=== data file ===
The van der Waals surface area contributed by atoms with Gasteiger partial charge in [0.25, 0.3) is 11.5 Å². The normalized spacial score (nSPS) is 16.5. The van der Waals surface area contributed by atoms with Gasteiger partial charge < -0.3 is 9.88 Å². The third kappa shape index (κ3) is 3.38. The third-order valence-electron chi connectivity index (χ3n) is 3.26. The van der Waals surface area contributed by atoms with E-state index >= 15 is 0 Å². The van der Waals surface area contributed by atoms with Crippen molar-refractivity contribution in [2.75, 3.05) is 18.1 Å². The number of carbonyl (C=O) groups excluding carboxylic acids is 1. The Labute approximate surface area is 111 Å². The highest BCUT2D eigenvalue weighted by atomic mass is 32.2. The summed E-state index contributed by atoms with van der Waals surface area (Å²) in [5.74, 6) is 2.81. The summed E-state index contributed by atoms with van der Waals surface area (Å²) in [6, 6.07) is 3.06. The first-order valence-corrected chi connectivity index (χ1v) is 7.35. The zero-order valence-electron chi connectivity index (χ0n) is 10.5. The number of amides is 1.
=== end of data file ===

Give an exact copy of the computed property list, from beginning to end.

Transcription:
The van der Waals surface area contributed by atoms with Gasteiger partial charge in [0.25, 0.3) is 11.5 Å². The normalized spacial score (nSPS) is 16.5. The van der Waals surface area contributed by atoms with Gasteiger partial charge < -0.3 is 9.88 Å². The third kappa shape index (κ3) is 3.38. The third-order valence-electron chi connectivity index (χ3n) is 3.26. The van der Waals surface area contributed by atoms with E-state index >= 15 is 0 Å². The van der Waals surface area contributed by atoms with Crippen molar-refractivity contribution in [2.75, 3.05) is 18.1 Å². The number of carbonyl (C=O) groups excluding carboxylic acids is 1. The Labute approximate surface area is 111 Å². The highest BCUT2D eigenvalue weighted by atomic mass is 32.2. The summed E-state index contributed by atoms with van der Waals surface area (Å²) in [5.74, 6) is 2.81. The summed E-state index contributed by atoms with van der Waals surface area (Å²) in [6, 6.07) is 3.06. The first-order valence-corrected chi connectivity index (χ1v) is 7.35. The zero-order valence-electron chi connectivity index (χ0n) is 10.5. The number of amides is 1.